Officials from the European Commission are working with the Ministry of Agriculture and Rural Development on Vietnam’s efforts to put paid to illegal, unreported, and unregulated fishing so as to boost seafood exports to Europe.
|Vietnam in efforts to remove IUU fishing ‘yellow card’, photo VNA
The goal of a working trip from October 10-18 is to evaluate Vietnam’s implementation of the European Commission (EC) recommendations on illegal, unreported, and unregulated (IUU) fishing. The evaluation results will be the basis for the EU to consider the removal of its ‘yellow card’ warning, which was applied six years ago.
Vietnam has carefully prepared for this trip and expects to demonstrate the country’s determination to put an end to IUU fishing with the participation of those from all levels, from the government to the locality.
Deputy Prime Minister Tran Luu Quang chaired a teleconference with 28 coastal localities on August 29 to discuss solutions to fight illegal fishing and to make preparations for the fourth inspection.
A working delegation from the Ministry of Agriculture and Rural Development led by Deputy Minister Phung Duc Tien took a field trip to the northern port city of Haiphong and the south-central province of Binh Dinh in August to inspect its preparedness against IUU fishing.
Tien asked localities to closely control the entry and exit of fishing vessels at ports, and prevent unqualified fishing vessels from exploitation activities. The ministry also organised working groups to inspect, encourage, and direct localities in their efforts to combat illegal fishing.
Vietnam has been making sustained efforts to remove the yellow card. After the third inspection trip last year, the country concentrated on implementing four EC recommendations, improving a legal framework; controlling fishing vessel operations; and certifying output and tracing exploited aquatic products; as well as law enforcement.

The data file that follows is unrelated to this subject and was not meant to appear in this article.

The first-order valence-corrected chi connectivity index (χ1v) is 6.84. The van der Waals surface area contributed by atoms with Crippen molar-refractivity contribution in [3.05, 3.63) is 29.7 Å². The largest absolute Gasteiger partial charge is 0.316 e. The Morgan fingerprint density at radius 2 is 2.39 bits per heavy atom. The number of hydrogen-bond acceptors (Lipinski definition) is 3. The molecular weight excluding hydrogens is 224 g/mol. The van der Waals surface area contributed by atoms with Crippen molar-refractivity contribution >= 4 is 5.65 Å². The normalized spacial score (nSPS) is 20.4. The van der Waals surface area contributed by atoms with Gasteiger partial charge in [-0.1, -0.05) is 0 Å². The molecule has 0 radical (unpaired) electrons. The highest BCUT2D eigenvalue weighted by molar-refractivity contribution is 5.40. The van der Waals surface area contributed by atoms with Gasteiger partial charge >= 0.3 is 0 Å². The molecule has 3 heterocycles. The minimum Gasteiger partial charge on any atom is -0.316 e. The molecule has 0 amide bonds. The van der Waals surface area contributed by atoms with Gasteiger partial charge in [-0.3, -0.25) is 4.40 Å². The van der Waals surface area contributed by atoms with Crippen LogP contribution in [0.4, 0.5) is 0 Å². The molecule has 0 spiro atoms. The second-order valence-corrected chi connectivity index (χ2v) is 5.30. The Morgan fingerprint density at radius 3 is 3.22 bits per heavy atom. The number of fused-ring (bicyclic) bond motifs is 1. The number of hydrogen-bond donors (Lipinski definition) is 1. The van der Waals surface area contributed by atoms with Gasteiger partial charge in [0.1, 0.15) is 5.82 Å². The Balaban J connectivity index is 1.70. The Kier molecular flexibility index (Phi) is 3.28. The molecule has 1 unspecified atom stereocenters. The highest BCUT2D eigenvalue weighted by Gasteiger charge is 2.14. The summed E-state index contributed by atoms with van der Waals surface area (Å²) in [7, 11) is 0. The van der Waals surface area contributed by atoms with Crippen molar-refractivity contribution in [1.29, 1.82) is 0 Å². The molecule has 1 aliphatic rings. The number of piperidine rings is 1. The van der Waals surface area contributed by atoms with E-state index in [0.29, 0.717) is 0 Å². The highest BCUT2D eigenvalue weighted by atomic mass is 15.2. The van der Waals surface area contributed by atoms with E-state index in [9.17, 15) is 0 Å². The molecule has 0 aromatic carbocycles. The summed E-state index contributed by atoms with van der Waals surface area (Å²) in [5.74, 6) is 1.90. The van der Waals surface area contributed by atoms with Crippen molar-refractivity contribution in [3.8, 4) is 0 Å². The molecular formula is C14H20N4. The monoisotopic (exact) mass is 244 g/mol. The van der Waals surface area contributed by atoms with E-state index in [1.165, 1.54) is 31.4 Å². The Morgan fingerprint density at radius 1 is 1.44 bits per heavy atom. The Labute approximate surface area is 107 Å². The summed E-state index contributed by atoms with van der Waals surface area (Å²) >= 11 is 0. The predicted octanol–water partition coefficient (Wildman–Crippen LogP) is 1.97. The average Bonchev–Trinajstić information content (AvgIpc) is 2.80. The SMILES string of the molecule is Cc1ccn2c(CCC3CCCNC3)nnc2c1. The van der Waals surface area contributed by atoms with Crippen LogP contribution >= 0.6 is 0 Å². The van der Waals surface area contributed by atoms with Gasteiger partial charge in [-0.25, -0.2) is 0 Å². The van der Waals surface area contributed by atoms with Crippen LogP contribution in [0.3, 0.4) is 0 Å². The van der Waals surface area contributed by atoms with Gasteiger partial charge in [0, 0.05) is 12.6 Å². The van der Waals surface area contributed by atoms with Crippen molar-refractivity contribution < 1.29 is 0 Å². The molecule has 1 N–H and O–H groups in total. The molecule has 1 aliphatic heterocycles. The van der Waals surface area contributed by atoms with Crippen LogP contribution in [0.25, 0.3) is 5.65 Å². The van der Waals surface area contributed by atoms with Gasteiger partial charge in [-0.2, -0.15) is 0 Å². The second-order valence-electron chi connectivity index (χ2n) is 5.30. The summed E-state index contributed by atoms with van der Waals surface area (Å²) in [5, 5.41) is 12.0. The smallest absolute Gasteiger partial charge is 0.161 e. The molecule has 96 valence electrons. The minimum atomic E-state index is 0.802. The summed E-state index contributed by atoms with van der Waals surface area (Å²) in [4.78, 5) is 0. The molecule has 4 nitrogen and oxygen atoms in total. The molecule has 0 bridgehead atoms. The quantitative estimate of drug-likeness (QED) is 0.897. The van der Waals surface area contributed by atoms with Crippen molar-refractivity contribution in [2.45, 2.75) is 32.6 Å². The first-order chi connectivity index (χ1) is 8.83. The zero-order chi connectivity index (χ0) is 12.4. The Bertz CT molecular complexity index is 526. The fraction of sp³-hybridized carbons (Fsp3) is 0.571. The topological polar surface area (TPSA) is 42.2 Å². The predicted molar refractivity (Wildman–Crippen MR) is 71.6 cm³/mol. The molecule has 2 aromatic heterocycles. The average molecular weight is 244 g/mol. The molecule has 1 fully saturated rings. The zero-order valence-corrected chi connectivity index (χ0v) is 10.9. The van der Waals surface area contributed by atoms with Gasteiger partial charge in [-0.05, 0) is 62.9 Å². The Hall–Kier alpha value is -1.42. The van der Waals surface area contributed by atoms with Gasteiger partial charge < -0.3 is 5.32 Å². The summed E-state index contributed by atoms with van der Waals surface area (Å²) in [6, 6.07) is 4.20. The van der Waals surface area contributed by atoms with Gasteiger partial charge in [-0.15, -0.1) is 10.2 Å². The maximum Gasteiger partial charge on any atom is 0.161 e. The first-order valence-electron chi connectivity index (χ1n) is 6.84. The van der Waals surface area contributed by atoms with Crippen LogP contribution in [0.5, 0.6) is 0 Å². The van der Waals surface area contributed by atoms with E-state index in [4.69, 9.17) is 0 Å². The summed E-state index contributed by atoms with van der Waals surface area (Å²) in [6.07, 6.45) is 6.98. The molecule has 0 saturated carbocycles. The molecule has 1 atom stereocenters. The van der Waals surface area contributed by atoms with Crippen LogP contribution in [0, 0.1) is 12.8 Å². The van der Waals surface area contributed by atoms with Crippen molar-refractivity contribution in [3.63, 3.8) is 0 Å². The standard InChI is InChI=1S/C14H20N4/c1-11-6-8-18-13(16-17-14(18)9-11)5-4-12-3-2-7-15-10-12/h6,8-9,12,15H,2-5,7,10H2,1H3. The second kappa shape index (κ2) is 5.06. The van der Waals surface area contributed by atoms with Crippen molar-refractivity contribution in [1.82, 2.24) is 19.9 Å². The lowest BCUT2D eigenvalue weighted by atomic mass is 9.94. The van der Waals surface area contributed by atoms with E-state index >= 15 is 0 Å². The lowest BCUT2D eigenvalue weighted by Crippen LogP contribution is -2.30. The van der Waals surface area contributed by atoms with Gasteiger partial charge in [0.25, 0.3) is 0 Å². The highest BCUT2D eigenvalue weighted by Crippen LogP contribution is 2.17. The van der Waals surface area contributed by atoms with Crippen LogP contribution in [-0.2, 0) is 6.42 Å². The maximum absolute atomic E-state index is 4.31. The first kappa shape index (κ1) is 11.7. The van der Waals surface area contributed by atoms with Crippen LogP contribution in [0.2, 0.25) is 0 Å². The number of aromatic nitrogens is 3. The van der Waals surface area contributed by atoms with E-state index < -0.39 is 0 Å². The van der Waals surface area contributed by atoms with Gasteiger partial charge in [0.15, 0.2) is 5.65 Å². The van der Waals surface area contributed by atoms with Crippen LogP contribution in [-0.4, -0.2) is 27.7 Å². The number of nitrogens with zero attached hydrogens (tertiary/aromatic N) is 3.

Prime Minister Pham Minh Chinh, speaking at a conference on illegal fishing on October 7, said, “Efforts to remove the yellow card have received a great deal of attention recently and have yielded a number of positive results, as evidenced by the strengthening of the legal corridor and the improvement of institutions; technological and administrative measures to strengthen fishing vessel management; control of offshore exploitation; and severe measures to deal with violations, including criminal sanctions.”
Ending IUU fishing will help boost seafood exports, especially to the EU market. Statistics from the Vietnam Association of Seafood Exporters and Producers (VASEP) show that in the first nine months of this year, the total export turnover of seafood was $6.6 billion, a decrease of 22 per cent on-year.
Exports of aquaculture products to the EU decreased by 13 per cent from 2017 to 2019. This downward trend continued to extend further in 2020 due to the impact of the COVID-19 pandemic, the IUU yellow card, and Brexit. Since 2019, the EU has dropped from second to fourth in Vietnam’s seafood import markets, after the United States, Japan, and China.
Thu Tran, chief sales officer of Vinh Hoan Corporation, one of Vietnam’s largest aquatic product exporters, said, “The EU is an important export market, however, due to the impact of the yellow card, revenue from this market has fluctuated.”
“We hope that the card will be removed after this EC inspection, otherwise markets such as the US may also impose similar regulations on Vietnam’s seafood exports for illegal fishing, further negatively impacting our seafood export industry,” Tran added.
The VASEP estimated that if given a ‘red card’, Vietnam could be banned from exporting seafood products to the EU entirely.
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